Calxeda isn't exactly a household name, though, as it's focused on developing server CPUs and does not make mobile device chips.  Calxeda hopes to apply the same advantage that ARM has in the mobie space -- power efficiency -- to server space designs.  In fact, the company's profile says its flagship design draws only 5 watts of power.

II. Can ARM Best Intel in Server Power Consumption?

ARM Vice President Michael Inglis last week suggested that ARM could make serious inroads into the server market, commenting, "One of the biggest issues today in the server farms is power management.  As we move forward into 2014 you’ll begin to see [ARM server] systems emerging."

With companies like Google and Facebook resorting to extremes [1][2][3][4] to cut their hundreds of millions of dollars in server power costs, ARM may be a tempting alternative.  Assuming ARM server chips are equivalently functional from an I/O and memory perspective, the success or failure will basically boil down to their power consumption per unit processing -- flops per watt.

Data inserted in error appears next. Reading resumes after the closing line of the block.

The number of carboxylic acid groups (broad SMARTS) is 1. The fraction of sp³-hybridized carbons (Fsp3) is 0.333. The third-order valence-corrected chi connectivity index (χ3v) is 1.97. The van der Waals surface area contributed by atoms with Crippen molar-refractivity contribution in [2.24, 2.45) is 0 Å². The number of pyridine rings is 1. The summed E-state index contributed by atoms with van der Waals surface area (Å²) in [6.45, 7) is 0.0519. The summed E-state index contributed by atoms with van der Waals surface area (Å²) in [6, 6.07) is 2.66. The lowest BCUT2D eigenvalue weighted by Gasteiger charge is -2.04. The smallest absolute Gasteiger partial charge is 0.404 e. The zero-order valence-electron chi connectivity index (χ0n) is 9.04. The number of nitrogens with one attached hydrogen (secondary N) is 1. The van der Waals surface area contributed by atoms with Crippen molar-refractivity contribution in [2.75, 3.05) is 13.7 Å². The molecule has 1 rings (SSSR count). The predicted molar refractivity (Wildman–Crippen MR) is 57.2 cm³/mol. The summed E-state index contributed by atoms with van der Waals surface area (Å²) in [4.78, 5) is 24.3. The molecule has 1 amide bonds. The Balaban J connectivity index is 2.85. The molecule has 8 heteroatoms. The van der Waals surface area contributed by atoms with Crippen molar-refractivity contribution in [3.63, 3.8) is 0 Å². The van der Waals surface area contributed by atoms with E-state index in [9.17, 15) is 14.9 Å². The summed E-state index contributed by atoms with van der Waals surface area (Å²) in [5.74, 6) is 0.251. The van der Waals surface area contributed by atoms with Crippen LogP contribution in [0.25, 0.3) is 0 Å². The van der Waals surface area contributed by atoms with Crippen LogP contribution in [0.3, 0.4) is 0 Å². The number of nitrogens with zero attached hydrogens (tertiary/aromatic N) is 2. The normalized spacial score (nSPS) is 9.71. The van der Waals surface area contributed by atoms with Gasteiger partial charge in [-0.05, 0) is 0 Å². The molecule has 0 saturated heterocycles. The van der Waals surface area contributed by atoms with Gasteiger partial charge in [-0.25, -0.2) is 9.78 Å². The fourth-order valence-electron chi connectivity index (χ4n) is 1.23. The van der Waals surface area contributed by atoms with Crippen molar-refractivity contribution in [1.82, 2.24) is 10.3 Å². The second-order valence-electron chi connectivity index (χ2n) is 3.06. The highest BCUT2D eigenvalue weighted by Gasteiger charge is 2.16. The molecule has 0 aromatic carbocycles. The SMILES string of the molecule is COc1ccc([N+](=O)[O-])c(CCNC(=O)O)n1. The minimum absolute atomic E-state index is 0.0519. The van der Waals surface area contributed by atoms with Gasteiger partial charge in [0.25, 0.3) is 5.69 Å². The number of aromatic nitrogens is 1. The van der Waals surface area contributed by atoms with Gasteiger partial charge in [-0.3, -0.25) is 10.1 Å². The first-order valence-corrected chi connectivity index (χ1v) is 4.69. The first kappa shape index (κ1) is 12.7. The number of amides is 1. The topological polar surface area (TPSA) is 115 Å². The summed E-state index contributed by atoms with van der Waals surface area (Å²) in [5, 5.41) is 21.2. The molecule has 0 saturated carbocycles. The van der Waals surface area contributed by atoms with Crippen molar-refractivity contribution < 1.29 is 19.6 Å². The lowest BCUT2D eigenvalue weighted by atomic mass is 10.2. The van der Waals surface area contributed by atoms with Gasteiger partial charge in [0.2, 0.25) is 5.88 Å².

Tablets and servers
Power efficient ARM CPUs have a near-complete monopoly on the tablet and smart phone market.  Can they replicate this success in the server market and displace an entrenched Intel? [Sources: SkyTV (left); Tech Genie (right)]

Ultimately it's unknown exactly how well these designs will do, because of two factors.  First, ARM servers chip designs are just starting to hit the market.  Second, Intel is preparing to launch its first Ivy Bridge CPUs, which come with 3D transistors.  Intel promises this innovation on the 22 nm node will dramatically slash power.  The pressing question is whether it will be enough to meet or beat architectural advantages of the low-power ARM CPUs.  Intel told us it would at Intel Developer Forum, but obviously that's a partisan statement.

Servers chips are the fastest growing part of Intel's business, rising 35 percent last year, versus 21 percent for personal computer chips.  Approximately 19 percent of Intel's revenue comes from HP, its biggest single customer.  Now Intel finds itself playing the same game it's playing in the laptop market -- trying to keep ARM locked out.